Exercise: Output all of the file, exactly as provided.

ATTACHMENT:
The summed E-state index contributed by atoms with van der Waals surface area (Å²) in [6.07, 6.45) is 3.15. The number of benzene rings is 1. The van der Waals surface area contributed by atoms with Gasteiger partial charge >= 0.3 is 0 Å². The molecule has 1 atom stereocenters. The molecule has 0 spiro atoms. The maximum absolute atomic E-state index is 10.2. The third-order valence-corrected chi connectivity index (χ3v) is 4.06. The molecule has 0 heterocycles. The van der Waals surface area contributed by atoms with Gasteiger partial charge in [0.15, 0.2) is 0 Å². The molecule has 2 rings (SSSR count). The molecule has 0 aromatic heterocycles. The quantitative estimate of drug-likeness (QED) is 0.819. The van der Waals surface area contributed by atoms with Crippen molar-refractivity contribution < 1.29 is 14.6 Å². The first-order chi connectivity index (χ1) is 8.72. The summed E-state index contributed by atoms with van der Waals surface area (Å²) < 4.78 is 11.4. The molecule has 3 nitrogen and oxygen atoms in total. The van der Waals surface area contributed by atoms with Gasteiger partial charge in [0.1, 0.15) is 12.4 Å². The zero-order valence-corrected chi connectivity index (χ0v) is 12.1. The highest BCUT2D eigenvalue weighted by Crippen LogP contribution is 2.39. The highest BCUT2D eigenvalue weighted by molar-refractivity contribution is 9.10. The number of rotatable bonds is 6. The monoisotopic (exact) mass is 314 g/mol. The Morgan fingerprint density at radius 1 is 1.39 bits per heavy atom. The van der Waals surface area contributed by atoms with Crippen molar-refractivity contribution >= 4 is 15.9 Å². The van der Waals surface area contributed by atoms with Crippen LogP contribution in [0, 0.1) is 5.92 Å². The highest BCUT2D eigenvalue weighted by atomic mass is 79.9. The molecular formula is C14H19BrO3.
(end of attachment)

The summed E-state index contributed by atoms with van der Waals surface area (Å²) in [6.07, 6.45) is 3.15. The number of benzene rings is 1. The van der Waals surface area contributed by atoms with Gasteiger partial charge >= 0.3 is 0 Å². The molecule has 1 atom stereocenters. The molecule has 0 spiro atoms. The maximum absolute atomic E-state index is 10.2. The third-order valence-corrected chi connectivity index (χ3v) is 4.06. The molecule has 0 heterocycles. The van der Waals surface area contributed by atoms with Gasteiger partial charge in [0.15, 0.2) is 0 Å². The molecule has 2 rings (SSSR count). The molecule has 0 aromatic heterocycles. The quantitative estimate of drug-likeness (QED) is 0.819. The van der Waals surface area contributed by atoms with Crippen molar-refractivity contribution < 1.29 is 14.6 Å². The first-order chi connectivity index (χ1) is 8.72. The summed E-state index contributed by atoms with van der Waals surface area (Å²) < 4.78 is 11.4. The molecule has 3 nitrogen and oxygen atoms in total. The van der Waals surface area contributed by atoms with Gasteiger partial charge in [0.1, 0.15) is 12.4 Å². The zero-order valence-corrected chi connectivity index (χ0v) is 12.1. The highest BCUT2D eigenvalue weighted by Crippen LogP contribution is 2.39. The highest BCUT2D eigenvalue weighted by molar-refractivity contribution is 9.10. The number of rotatable bonds is 6. The monoisotopic (exact) mass is 314 g/mol. The Morgan fingerprint density at radius 1 is 1.39 bits per heavy atom. The van der Waals surface area contributed by atoms with Crippen molar-refractivity contribution >= 4 is 15.9 Å². The van der Waals surface area contributed by atoms with Crippen LogP contribution in [0, 0.1) is 5.92 Å². The highest BCUT2D eigenvalue weighted by atomic mass is 79.9. The molecular formula is C14H19BrO3.